10 ways to protect yourself from data breaches
You can't stop every fraudster, but you can limit exposure, damage
Millions of consumers in the United States have already had their personal information compromised in data breaches. That includes the loss or theft of such sensitive data as credit card and debit card numbers and expiration dates, Social Security numbers and health records. Although word of such massive breaches can leave you feeling helpless, there are many things you can do to protect yourself and prepare for the worst.
Data breaches remain a major threat. The largest-ever data breach took place last year at payment processor Heartland Payment Systems, with information on more than 100 million payment cards stolen using malicious software. According to a chronology of data breaches compiled by nonprofit consumer group Privacy Rights Clearinghouse, more than 250 million records containing sensitive information have been involved in security breaches in the United States since January 2005.
To avoid falling victim to a data breach -- or to defend your already compromised information -- experts urge consumers to take the following steps:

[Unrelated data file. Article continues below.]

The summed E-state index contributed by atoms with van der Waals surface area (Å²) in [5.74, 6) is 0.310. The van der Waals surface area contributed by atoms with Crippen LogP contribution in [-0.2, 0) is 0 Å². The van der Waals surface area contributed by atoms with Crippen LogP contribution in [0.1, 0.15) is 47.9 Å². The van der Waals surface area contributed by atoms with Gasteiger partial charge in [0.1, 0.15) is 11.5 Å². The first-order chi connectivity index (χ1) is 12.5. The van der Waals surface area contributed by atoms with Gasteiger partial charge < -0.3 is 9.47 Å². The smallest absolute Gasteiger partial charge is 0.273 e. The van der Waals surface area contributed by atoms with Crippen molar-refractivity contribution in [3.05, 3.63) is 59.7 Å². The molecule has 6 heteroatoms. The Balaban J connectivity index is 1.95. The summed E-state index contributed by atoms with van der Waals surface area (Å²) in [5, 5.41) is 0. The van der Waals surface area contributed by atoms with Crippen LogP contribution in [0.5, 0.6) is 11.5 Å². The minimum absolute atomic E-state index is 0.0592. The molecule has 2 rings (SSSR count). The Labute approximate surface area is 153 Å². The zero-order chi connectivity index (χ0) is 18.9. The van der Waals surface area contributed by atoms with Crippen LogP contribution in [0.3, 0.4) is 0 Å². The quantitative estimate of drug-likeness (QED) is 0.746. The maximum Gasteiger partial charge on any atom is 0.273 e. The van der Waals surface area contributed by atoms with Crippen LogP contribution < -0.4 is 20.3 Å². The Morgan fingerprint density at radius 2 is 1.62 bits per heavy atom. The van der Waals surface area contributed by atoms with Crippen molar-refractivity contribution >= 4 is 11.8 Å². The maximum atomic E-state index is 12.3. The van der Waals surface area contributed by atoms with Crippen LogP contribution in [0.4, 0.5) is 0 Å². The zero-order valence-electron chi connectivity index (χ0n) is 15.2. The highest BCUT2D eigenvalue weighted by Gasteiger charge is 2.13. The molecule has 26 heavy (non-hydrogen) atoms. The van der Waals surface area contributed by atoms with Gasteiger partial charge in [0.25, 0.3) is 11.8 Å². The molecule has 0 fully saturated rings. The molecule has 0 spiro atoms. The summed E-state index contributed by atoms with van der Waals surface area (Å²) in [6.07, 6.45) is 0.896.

1. Do your homework. You should be able to find out about prior security lapses involving data systems at major banks. Before doing business with a financial institution, go online for information regarding past data breaches."Dig into the company: Look at their website. Look at their press releases. See if they have had any data breaches. Use that to decide if you are going to accept a credit card offer," says Amina Fazlullah, legislative counsel with the U.S. Public Interest Research Group.
But know that just doing your homework won't be enough. For example, it's tough to be aware of existing back-end relationships between companies you do business with and their card processors. Banks share their data with these firms, and a breach at one of these third-party companies, such as the much-publicized one at Heartland Payment Systems, can expose massive amounts of a company's data -- including yours.